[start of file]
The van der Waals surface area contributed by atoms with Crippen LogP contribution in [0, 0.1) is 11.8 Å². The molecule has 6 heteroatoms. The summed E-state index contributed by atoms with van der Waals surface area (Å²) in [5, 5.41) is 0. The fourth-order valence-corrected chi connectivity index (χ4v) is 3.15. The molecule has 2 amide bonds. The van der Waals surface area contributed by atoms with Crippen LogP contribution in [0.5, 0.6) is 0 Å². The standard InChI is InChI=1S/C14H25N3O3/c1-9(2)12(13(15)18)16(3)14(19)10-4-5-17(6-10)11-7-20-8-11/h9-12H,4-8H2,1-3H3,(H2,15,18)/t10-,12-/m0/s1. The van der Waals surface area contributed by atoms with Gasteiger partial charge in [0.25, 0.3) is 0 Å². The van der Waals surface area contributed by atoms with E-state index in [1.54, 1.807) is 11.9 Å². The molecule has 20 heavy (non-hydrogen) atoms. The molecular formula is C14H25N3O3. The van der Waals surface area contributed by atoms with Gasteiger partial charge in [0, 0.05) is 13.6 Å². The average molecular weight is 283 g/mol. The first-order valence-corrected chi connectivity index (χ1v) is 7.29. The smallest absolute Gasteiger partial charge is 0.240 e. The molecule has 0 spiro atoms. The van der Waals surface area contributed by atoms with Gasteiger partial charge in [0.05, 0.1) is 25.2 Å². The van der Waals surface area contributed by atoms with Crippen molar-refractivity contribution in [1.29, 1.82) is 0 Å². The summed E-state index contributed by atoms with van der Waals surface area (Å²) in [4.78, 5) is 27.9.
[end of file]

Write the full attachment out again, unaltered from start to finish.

The van der Waals surface area contributed by atoms with Crippen LogP contribution in [0, 0.1) is 11.8 Å². The molecule has 6 heteroatoms. The summed E-state index contributed by atoms with van der Waals surface area (Å²) in [5, 5.41) is 0. The fourth-order valence-corrected chi connectivity index (χ4v) is 3.15. The molecule has 2 amide bonds. The van der Waals surface area contributed by atoms with Crippen LogP contribution in [0.5, 0.6) is 0 Å². The standard InChI is InChI=1S/C14H25N3O3/c1-9(2)12(13(15)18)16(3)14(19)10-4-5-17(6-10)11-7-20-8-11/h9-12H,4-8H2,1-3H3,(H2,15,18)/t10-,12-/m0/s1. The van der Waals surface area contributed by atoms with Gasteiger partial charge in [0.25, 0.3) is 0 Å². The van der Waals surface area contributed by atoms with E-state index in [1.54, 1.807) is 11.9 Å². The molecule has 20 heavy (non-hydrogen) atoms. The molecular formula is C14H25N3O3. The van der Waals surface area contributed by atoms with Gasteiger partial charge in [0, 0.05) is 13.6 Å². The average molecular weight is 283 g/mol. The first-order valence-corrected chi connectivity index (χ1v) is 7.29. The smallest absolute Gasteiger partial charge is 0.240 e. The molecule has 0 spiro atoms. The van der Waals surface area contributed by atoms with Gasteiger partial charge in [0.05, 0.1) is 25.2 Å². The van der Waals surface area contributed by atoms with Crippen molar-refractivity contribution in [1.29, 1.82) is 0 Å². The summed E-state index contributed by atoms with van der Waals surface area (Å²) in [4.78, 5) is 27.9.